Today in 1977 Sleepy John Estes, one of my favorite old blues singers, died of a heart attack. His rambling style is unique and the ghostly tenor of his voice is haunting.
Estes was the first blues singer I ever listened to. When I was a kid sometimes my Dad would take me to Cheapo Records in St. Paul to spend my allowance. Although CDs were popular I still bought cassette tapes because they were all I could afford. I usually picked up something I didn’t already have by the Beatles or Bowie.
For some reason one afternoon I checked out the blues section. I found Estes’ fine compilation I Ain’t Gonna Be Worried No More: 1929-1941 and was intrigued. They could record music back then? It started me on a journey of discovering blues, folk, and country from that period that has only gotten stronger with time.
Sleepy John is unique among blues singers of his era because he usually had a small band backing him. His mandolin player Yank Rachell is himself a legend. I love his simple, swinging style, and it goes nicely with Estes’ weepy vocal and confident country swagger.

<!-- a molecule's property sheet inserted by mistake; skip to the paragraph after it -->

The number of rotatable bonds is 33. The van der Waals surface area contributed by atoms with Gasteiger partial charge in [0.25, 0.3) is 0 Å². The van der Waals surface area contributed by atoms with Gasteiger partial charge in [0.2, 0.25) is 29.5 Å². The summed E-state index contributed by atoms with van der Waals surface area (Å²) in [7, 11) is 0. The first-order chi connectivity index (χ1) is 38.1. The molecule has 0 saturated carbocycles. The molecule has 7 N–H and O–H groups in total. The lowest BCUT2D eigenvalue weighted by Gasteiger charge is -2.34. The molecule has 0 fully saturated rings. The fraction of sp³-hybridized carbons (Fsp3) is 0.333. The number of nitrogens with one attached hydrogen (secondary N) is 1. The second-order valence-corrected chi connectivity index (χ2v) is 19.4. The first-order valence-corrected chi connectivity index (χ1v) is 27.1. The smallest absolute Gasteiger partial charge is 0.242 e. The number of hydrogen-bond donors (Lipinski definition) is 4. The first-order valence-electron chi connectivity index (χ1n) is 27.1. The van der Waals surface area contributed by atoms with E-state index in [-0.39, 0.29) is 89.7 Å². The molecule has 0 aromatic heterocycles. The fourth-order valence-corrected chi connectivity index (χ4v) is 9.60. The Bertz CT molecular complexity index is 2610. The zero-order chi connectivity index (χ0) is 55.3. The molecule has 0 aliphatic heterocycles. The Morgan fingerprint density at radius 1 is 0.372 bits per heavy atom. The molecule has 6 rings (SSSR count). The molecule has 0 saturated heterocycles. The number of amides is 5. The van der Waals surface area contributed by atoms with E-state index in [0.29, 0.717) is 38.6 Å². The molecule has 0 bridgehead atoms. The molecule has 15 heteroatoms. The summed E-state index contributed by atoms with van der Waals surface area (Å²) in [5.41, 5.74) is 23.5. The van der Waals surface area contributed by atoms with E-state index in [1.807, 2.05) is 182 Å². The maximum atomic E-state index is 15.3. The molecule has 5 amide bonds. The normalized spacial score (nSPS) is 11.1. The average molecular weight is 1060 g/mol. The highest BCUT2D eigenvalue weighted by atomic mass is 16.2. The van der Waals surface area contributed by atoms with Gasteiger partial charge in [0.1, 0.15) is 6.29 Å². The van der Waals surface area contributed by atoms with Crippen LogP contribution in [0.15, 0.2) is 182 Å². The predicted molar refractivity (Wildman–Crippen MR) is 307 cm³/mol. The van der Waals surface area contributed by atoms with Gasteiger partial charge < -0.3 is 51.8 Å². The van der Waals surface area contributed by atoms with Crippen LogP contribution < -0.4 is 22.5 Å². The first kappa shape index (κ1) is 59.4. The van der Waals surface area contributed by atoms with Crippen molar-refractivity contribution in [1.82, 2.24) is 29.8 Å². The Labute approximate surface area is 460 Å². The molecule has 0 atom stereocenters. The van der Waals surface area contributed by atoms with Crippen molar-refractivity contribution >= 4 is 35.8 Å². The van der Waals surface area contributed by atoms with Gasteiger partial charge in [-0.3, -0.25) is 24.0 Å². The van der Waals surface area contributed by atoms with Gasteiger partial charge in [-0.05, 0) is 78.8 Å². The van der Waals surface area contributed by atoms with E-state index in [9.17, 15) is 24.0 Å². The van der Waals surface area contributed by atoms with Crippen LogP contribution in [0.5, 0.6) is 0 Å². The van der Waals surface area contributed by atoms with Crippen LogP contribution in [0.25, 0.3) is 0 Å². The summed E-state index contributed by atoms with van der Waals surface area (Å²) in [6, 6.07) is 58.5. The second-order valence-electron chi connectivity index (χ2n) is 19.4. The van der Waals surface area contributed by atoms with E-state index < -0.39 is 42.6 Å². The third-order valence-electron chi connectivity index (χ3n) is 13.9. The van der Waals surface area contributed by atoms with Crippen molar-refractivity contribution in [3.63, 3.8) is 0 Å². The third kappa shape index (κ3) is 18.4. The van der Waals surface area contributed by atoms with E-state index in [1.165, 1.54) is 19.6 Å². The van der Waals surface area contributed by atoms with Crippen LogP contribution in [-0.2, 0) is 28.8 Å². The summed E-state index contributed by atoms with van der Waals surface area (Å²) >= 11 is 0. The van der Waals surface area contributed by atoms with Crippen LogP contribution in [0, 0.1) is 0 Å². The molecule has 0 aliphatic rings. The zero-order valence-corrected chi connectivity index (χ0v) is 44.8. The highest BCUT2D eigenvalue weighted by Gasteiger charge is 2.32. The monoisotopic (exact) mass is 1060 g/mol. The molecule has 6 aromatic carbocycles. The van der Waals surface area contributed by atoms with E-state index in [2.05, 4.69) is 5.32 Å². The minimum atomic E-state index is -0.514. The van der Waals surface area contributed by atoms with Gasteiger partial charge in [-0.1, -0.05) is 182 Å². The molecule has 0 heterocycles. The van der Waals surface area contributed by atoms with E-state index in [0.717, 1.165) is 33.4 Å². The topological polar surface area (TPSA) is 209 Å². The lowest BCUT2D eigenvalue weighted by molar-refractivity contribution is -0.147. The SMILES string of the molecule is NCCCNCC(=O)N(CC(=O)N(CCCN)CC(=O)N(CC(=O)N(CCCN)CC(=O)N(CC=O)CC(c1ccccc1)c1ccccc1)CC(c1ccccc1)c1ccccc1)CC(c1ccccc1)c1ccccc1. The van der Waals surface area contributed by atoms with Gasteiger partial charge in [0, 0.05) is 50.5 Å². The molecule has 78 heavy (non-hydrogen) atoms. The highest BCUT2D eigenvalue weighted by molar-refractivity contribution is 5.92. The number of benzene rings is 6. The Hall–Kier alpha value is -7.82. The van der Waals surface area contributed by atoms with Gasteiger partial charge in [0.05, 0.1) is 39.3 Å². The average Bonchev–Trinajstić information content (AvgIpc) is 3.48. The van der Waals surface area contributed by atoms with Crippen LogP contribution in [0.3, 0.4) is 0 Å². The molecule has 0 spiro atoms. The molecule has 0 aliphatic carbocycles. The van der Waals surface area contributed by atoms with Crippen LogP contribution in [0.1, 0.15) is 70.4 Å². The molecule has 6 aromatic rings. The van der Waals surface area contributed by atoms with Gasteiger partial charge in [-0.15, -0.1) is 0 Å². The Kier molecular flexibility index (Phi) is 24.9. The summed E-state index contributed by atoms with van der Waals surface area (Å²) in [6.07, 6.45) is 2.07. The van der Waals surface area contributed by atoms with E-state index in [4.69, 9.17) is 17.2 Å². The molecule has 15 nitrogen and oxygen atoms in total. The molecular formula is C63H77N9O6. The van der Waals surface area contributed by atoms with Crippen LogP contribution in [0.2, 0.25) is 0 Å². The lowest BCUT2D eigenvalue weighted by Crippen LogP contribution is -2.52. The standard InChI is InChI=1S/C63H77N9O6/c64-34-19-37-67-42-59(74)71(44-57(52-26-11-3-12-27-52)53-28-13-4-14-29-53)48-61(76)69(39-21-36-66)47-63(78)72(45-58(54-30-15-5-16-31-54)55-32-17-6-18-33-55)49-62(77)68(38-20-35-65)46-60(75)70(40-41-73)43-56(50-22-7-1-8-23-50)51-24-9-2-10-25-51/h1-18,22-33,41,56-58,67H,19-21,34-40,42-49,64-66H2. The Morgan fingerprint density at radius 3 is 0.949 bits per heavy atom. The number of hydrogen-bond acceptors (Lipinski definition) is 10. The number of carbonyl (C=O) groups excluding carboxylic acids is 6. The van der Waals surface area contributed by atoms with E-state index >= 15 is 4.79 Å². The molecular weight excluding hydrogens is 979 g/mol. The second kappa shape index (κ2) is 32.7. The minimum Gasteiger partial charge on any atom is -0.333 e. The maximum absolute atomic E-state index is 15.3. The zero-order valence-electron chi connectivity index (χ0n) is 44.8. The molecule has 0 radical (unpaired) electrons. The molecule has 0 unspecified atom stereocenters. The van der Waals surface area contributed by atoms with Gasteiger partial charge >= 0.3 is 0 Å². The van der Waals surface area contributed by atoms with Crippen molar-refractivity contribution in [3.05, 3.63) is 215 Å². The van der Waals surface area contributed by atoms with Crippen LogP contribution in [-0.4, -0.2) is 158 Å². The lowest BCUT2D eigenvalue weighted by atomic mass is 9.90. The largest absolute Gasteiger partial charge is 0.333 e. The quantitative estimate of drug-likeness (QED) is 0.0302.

His best songs include “Someday Baby” (which Dylan recorded and released as a single in 2006), the fun kazoo-led “I Ain’t Gonna Be Worried No More,” and “Floating Bridge,” a song I loved so much that I named my band after it. That or I just thought it sounded cool. Either way.
Do right by the memory of Sleepy John and check out some of his music sometime. I promise you won’t be disappointed.
Erik Ritland is a writer and musician from St. Paul, Minnesota. His blog and podcast Rambling On features commentary on music, sports, culture, and more. He is also a contributor for Minnesota culture blog Curious North. Support Erik's music via his Patreon account, reach him via email, or find him on Facebook and Twitter.